January 27, 2004
The Great Debate / Yes: More cuts just punish our students
By Mary Hansen
20Below News Team
In elementary school, I didn't understand what budget cuts meant. Later, I noticed teachers stopped giving paper if we ran out during class. When I reached high school, budget rumors were rampant. Worries never ceased that we'd be losing schools days, class time, teachers, electives and sports.
The bathroom lacks toilet paper. We study from out-of-date textbooks. Students must pay to play sports. Classes are getting enormous. The heater doesn't work. After last year's cuts, we lost four school days and were considered lucky.
The shortage of teachers, supplies and days are all caused by budget cuts. If Measure 30 fails, there will be an additional $1 million cut in my district alone - Florence's Siuslaw School District.
Voting no would strip $338 million from Oregon public schools. "No" means sacrificing school days, programs and teachers. To deny 60,000 Oregonians health care, including 24,000 children, select "No."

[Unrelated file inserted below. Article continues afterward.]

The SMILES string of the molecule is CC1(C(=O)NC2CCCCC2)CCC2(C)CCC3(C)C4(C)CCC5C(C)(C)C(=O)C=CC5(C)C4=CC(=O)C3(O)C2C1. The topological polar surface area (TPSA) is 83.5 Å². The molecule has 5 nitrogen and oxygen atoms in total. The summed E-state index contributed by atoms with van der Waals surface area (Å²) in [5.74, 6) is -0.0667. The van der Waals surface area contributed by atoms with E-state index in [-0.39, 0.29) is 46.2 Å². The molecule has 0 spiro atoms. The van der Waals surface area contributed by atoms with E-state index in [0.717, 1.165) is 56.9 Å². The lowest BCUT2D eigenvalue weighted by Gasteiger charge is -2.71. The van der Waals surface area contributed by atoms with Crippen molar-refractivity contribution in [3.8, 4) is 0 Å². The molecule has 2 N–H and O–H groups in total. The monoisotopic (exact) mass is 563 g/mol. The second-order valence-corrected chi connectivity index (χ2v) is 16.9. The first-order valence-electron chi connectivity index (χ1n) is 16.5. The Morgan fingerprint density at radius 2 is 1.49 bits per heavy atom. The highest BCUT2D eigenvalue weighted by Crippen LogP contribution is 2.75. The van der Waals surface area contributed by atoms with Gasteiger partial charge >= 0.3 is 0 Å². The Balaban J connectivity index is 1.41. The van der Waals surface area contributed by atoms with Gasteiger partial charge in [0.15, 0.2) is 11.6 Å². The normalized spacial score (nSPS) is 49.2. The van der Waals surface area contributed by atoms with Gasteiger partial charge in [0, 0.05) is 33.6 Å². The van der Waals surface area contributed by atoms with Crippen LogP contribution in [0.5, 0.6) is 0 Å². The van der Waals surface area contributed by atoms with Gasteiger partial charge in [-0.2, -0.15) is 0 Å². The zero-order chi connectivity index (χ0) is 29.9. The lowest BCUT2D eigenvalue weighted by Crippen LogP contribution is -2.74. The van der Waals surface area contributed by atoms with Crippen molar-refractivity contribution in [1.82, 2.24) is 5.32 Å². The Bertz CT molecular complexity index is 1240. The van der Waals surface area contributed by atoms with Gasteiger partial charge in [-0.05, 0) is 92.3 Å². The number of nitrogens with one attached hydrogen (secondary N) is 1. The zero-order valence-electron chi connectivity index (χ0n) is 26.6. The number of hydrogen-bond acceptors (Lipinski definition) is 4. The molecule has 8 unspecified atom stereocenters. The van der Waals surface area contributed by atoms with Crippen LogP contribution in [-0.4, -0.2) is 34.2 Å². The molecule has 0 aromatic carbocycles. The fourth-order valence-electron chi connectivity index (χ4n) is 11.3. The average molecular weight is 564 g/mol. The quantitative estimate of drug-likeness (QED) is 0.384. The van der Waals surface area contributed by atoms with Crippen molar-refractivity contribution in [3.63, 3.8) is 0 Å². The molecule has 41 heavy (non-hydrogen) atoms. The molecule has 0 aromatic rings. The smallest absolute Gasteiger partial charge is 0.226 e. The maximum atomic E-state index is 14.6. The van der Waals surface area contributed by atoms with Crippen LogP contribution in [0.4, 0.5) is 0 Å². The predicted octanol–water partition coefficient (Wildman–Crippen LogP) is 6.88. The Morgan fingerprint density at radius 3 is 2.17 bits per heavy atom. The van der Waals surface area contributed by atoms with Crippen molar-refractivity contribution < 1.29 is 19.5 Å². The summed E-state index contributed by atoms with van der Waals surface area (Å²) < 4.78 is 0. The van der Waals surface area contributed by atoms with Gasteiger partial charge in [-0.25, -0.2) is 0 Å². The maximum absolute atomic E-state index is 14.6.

Opponents argue that it's a Band-aid solution. Yes. It is a band-aid solution. But why let a wound become infected? Although Measure 30 is only a temporary answer, there is a desperate need now for money in public schools.
Many opponents are frustrated because they believe public tax dollars are wasted. They reason that rejecting Measure 30 would punish the government by forcing it to manage funds better.
But it doesn't punish the Legislature. It punishes students who have no control over those decisions left to adults - many of whom have already benefited from a free public education. It hurts Oregonians who need health care. Without money to support public safety programs, lives are placed in danger as criminals stroll same streets where children will play because schools were forced to close early.
Should legislators be recalled? Maybe. Does the tax structure need reorganization? Possibly. I don't know. But I do know that now, those options aren't available. There is no blanket solution being offered. Schools cannot afford to wait while the public argues over what to do in the long term.
If Measure 30 fails, many schools will shut their doors. Some districts won't even be able to afford transportation to alternative schools. Some students will no longer have the opportunity to be students.
A typical family will pay $7 a month. And the less a family earns, the smaller the percentage of the tax increase.
This is America. Public education has been at the root of our society since the foundation of this country. Today, voters hold the power to let schools stay open and keep children at their desks. Any other alternative is unimaginable.
Mary Hansen is a sophomore at Siuslaw High. Reach her at 20Below@guardnet.com.